Dr. Imani Walker: Yeah. 

 

MegScoop Thomas: –You know, since you’re saying it starts when they’re children, I was watching a movie called Frankie & Alice um. 

 

Dr. Imani Walker: Mm hmm. 

 

MegScoop Thomas: With Halle Berry, and she plays this it’s like Seventies Go-Go dancer who had dissociative personality disorder or DID I’m sorry. And she it was so fascinating to me because what happened is basically when she was growing up, she grew up in the South, she was with a white man. He died and in a car crash. So she dealt with a lot of racism for that. But then she got pregnant and when her mom saw the baby was like half white. She killed the baby. Like.

 

Dr. Imani Walker: Oh, no. 

 

MegScoop Thomas: So that’s when her personality split. And it’s based on a true story. Um. 

 

Dr. Imani Walker: Mm hmm. 

 

MegScoop Thomas: And later in life, Frankie, she she kind of has um what is it? Every job like different stuff will happen, and she just goes into a violent rage. It happens when, you know, some guy picks her up as a go go dancer and she goes home with him for casual sex. She’ll her alter ego comes out. Happened when she was, like, working at the laundry mat, at the wedding. Like, she keeps losing these jobs because she just blacks out. And so she goes to see a psychotherapist and come to find out she has two split two personalities. One is a seven year old child. 

 

Dr. Imani Walker: Mm hmm. 

 

MegScoop Thomas: And the other one is like a racist white woman. And the voices are different. The handwriting is different. 

 

Dr. Imani Walker: Yeah. 

 

MegScoop Thomas: For both of them, they use left hand right. Like Frankie’s like right handed. The child uses the left hand, and has perfect, like writing with the left hand. So it’s so crazy to me. I’m like, Wait, how is that even possible? Because if Frankie can’t, you know, write her name with her left hand, but the child can. 

 

Dr. Imani Walker: Right. 

 

MegScoop Thomas: That definitely tells you there’s just something, different part of the brain working here, right? Um. 

 

Dr. Imani Walker: Yeah. 

 

MegScoop Thomas: And so I think once she saw herself on video and she saw how the different personalities were acting, I think, you know, she started to kind of reconcile all of it. So she didn’t have the personalities as bad as, like you said. But I think, you know, the doctor told her that the personalities would always be there. It’s just a matter of managing them.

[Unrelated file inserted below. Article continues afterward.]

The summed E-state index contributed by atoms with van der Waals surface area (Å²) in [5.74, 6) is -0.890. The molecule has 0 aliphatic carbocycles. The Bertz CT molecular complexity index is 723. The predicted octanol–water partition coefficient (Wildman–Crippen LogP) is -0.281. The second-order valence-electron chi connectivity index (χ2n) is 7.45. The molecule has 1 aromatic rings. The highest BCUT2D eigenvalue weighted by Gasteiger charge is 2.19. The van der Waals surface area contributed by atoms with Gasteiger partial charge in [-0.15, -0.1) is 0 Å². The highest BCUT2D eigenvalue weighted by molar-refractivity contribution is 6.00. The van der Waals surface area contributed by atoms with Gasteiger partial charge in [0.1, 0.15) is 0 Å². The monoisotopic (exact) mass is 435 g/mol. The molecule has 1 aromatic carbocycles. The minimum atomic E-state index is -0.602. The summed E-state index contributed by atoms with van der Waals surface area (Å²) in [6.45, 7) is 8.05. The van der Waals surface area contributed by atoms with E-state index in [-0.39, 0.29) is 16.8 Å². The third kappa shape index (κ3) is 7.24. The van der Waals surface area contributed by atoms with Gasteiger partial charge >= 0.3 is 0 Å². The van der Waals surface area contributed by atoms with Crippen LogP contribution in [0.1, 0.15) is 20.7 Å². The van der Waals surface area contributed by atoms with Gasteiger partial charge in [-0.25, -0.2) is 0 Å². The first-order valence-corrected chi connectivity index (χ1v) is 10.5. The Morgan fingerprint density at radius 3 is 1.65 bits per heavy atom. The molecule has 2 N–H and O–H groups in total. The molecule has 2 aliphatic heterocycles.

Dr. Imani Walker: Mm hmm. 

 

MegScoop Thomas: In that movie. So it’s very interesting because I’m just like, how is that possible that you can be somebody totally different? I mean. 

 

Dr. Imani Walker: Mm hmm. 

 

MegScoop Thomas: I don’t know. 

 

Dr. Imani Walker: Yeah. 

 

MegScoop Thomas: You know what? What the what the southern grandma say, it’s a spirit, they got this whole different spirit honey.

 

Dr. Imani Walker: [laughing] You and these spirits girl. Oh, my God. I mean. Well, if you think about it, we only, what is it? We use like 10% of our brain capacity. 

 

MegScoop Thomas: Right. 

 

Dr. Imani Walker: So, I mean, there’s so much stuff we don’t know, you know? 

 

MegScoop Thomas: Right. 

 

Dr. Imani Walker: Which is which, I mean, is why I find all this stuff interesting. But, but yeah, I mean, obviously, like, listen, I’m not going to sit here and say, like, well I don’t believe it. Like, that’s stupid. You know what? You know what I just remembered about, um Herschel Walker? Um.

 

MegScoop Thomas: Yes. 

 

Dr. Imani Walker: Yeah. Yeah. So Herschel Walker was, like, beating his wife, like, beating the shit out of his wife. And, I mean, look, I’m not going to say that he, you know, whether it’s true or not or whether I believe him or not. But he had a, Herschel Walker, wrote a memoir in 2008, and he talked about being diagnosed with dissociative identity disorder. Um. And he said he developed alters to deal with stress and trauma. And he also said that his memory loss is a symptom of dissociative identity disorder. Now, here’s the thing, though. Here’s the thing, though, right? It’s so it’s very rare. It’s very, very rare. I. Herschel Walker, to me seems like a very opportunistic type of person. 

 

MegScoop Thomas: Right. 

 

Dr. Imani Walker: And I would not put it past him to make this claim, especially when like, how can you prove it? You know what I mean? But I also don’t want to detract from the fact that, you know, if he had really bad trauma as a kid, it’s possible. But. You know, personally, like if I were voting for the, I think it’s the gubernatorial race, right? In Georgia? 

 

MegScoop Thomas: No, no, no. It’s uh actually it’s the– 

 

Dr. Imani Walker: Oh, Senate. Yeah.